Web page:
Jesus was speaking of specific groups who practiced prayer so that others would see them and be “impressed” by their “holiness”, but that doesn’t taint all communal prayer. As Rabbi Citron said, prayer is about “kavanah — focus and concentration”, not about how you think others will perceive you when they see and hear you pray.
There is also a tradition of purifying oneself in the mikvah before prayer:
Ezra the Scribe instituted that a man who had a seminal discharge – during intercourse or otherwise – should go to the mikvah before praying, reciting blessings or studying Torah. The Jewish people found this decree too difficult to keep, so the Sages repealed it. Some say the decree was only repealed with regards to Torah study, not in relation to prayer. Although this is not the commonly accepted view, all agree that prayer is more accepted after immersion.
That said, if we want to take our approach to prayer and to God a bit more seriously, we might want to consider some form of preparation before prayer as a matter of self-cleansing. I’m not suggesting immersion as such, but I am saying that we might want to meditate upon the gravity and seriousness of approaching God. Yes, there will always be times when we need to cry out to Him in our anxiety, our torment, and our pain, but when we pray each day to make a connection, to pour out our hearts, to live and be with Him, is it so wrong to treat God with respect in the process? Is it a bad thing to prepare ourselves in advance, to adopt the proper intention before going before the Throne of the Eternal King?
da lifnei mi attah omed – “Know before whom you stand.”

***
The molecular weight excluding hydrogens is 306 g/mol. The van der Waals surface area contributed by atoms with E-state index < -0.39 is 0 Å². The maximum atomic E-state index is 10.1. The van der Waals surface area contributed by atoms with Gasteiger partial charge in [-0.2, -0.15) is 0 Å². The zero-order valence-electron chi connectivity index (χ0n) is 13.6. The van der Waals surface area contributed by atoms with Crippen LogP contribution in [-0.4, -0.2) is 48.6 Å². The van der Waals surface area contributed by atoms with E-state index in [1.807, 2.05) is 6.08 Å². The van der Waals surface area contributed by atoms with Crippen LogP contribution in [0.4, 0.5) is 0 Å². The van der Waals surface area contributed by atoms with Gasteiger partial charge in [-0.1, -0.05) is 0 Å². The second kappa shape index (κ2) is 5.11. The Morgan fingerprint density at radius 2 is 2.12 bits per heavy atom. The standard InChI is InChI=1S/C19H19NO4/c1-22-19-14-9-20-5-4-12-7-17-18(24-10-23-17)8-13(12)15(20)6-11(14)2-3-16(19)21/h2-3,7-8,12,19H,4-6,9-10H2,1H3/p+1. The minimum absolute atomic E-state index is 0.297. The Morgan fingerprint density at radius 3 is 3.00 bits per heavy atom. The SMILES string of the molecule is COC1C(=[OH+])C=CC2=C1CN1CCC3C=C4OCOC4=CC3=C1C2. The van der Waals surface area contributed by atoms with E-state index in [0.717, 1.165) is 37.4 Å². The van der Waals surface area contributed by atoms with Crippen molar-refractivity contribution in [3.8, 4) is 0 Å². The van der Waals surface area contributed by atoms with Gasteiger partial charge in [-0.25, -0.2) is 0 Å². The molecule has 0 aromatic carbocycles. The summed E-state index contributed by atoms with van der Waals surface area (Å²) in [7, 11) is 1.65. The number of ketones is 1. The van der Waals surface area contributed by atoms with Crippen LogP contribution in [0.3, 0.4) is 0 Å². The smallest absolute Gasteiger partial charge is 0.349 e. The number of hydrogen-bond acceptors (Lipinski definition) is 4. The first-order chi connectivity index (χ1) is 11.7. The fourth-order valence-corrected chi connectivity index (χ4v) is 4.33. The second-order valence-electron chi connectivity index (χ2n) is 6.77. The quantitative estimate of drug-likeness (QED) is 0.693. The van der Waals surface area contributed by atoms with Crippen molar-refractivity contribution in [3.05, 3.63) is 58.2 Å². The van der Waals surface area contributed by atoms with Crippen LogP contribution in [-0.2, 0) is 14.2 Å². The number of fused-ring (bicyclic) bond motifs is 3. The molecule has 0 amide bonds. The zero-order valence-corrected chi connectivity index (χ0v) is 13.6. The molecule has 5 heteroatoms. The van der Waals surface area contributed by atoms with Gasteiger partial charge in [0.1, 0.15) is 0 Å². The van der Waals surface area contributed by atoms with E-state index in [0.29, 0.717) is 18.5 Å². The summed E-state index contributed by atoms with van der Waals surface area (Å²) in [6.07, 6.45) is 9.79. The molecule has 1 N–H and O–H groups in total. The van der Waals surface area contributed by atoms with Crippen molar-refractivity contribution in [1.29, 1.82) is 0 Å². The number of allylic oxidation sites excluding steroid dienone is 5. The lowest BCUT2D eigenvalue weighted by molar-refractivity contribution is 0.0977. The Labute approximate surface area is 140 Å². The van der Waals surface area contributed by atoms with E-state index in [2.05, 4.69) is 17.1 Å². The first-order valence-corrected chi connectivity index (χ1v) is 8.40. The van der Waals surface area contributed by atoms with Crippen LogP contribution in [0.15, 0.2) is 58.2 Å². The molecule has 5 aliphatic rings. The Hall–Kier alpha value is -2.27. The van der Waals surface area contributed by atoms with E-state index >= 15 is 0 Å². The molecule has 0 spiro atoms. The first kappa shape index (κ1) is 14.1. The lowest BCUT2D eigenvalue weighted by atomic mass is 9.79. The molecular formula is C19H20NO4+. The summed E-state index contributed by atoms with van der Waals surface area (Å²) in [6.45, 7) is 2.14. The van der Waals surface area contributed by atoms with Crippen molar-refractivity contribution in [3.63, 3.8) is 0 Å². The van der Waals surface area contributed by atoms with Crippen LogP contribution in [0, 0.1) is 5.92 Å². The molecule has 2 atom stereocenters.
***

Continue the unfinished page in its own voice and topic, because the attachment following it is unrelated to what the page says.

-the words displayed before the Holy Ark in the synagogue
Two more things about prayer and our relationship with God before leaving this morning’s meditation:
To some who were confident of their own righteousness and looked down on everyone else, Jesus told this parable: “Two men went up to the temple to pray, one a Pharisee and the other a tax collector. The Pharisee stood by himself and prayed: ‘God, I thank you that I am not like other people—robbers, evildoers, adulterers—or even like this tax collector. I fast twice a week and give a tenth of all I get.’
“But the tax collector stood at a distance. He would not even look up to heaven, but beat his breast and said, ‘God, have mercy on me, a sinner.’
“I tell you that this man, rather than the other, went home justified before God. For all those who exalt themselves will be humbled, and those who humble themselves will be exalted.” –Luke 18:9-14
We are imprisoned because we have exiled our G-d.
As long as we search for G-d by abandoning the world He has made, we can never truly find Him.
As long as we believe there is a place to escape, we cannot be liberated.
The ultimate liberation will be when we open our eyes
to see that everything is here, now.
Rabbi Tzvi Freeman
Based on letters and talks of the Rebbe, Rabbi M. M. Schneerson
“G-d in Exile”
We “exile” God from the world He made because we believe He stands apart from us. We believe that He is in Heaven while we are stuck on Earth. We long for the day when Jesus comes so that we can be with God and serve at the Throne of the Father and the Throne of the Lamb. But when we pray, we are not just reaching up to Heaven, we are bringing Heaven down to Earth. God is with us. While we pray with proper respect and awe of the King, once prepared, all we need to do to enter into His presence is to speak. He is already here listening.
Jerry Landers: Maybe, sometimes… couldn’t we just talk?
God: I’ll tell you what. You talk… I’ll listen.
from the film Oh, God! (1977)